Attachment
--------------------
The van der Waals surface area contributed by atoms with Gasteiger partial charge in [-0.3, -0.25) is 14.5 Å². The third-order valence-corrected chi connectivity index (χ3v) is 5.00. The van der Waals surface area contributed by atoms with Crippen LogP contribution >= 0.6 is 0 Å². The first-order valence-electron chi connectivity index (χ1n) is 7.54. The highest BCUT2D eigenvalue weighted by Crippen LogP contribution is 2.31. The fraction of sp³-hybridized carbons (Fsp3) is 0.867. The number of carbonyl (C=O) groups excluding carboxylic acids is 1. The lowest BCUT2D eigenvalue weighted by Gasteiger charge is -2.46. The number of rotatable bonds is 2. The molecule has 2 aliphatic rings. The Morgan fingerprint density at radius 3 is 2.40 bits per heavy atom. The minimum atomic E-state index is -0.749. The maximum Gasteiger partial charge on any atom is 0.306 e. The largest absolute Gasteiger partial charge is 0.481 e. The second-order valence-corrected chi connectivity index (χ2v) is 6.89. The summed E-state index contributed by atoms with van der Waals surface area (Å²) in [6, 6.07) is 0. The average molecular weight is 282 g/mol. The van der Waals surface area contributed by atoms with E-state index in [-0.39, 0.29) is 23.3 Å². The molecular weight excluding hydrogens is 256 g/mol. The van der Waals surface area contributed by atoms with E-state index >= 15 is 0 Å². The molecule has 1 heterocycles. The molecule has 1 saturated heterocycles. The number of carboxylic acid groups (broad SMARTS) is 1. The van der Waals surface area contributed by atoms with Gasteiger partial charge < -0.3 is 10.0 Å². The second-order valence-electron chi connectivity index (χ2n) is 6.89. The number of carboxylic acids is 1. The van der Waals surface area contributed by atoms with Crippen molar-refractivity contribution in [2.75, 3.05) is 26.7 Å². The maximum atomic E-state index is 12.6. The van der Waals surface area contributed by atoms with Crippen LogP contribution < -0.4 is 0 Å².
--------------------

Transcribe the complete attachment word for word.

The van der Waals surface area contributed by atoms with Gasteiger partial charge in [-0.3, -0.25) is 14.5 Å². The third-order valence-corrected chi connectivity index (χ3v) is 5.00. The van der Waals surface area contributed by atoms with Crippen LogP contribution >= 0.6 is 0 Å². The first-order valence-electron chi connectivity index (χ1n) is 7.54. The highest BCUT2D eigenvalue weighted by Crippen LogP contribution is 2.31. The fraction of sp³-hybridized carbons (Fsp3) is 0.867. The number of carbonyl (C=O) groups excluding carboxylic acids is 1. The lowest BCUT2D eigenvalue weighted by Gasteiger charge is -2.46. The number of rotatable bonds is 2. The molecule has 2 aliphatic rings. The Morgan fingerprint density at radius 3 is 2.40 bits per heavy atom. The minimum atomic E-state index is -0.749. The maximum Gasteiger partial charge on any atom is 0.306 e. The largest absolute Gasteiger partial charge is 0.481 e. The second-order valence-corrected chi connectivity index (χ2v) is 6.89. The summed E-state index contributed by atoms with van der Waals surface area (Å²) in [6, 6.07) is 0. The average molecular weight is 282 g/mol. The van der Waals surface area contributed by atoms with E-state index in [-0.39, 0.29) is 23.3 Å². The molecular weight excluding hydrogens is 256 g/mol. The van der Waals surface area contributed by atoms with E-state index >= 15 is 0 Å². The molecule has 1 heterocycles. The molecule has 1 saturated heterocycles. The number of carboxylic acid groups (broad SMARTS) is 1. The van der Waals surface area contributed by atoms with Gasteiger partial charge < -0.3 is 10.0 Å². The second-order valence-electron chi connectivity index (χ2n) is 6.89. The number of carboxylic acids is 1. The van der Waals surface area contributed by atoms with Crippen molar-refractivity contribution in [2.75, 3.05) is 26.7 Å². The maximum atomic E-state index is 12.6. The van der Waals surface area contributed by atoms with Crippen LogP contribution < -0.4 is 0 Å².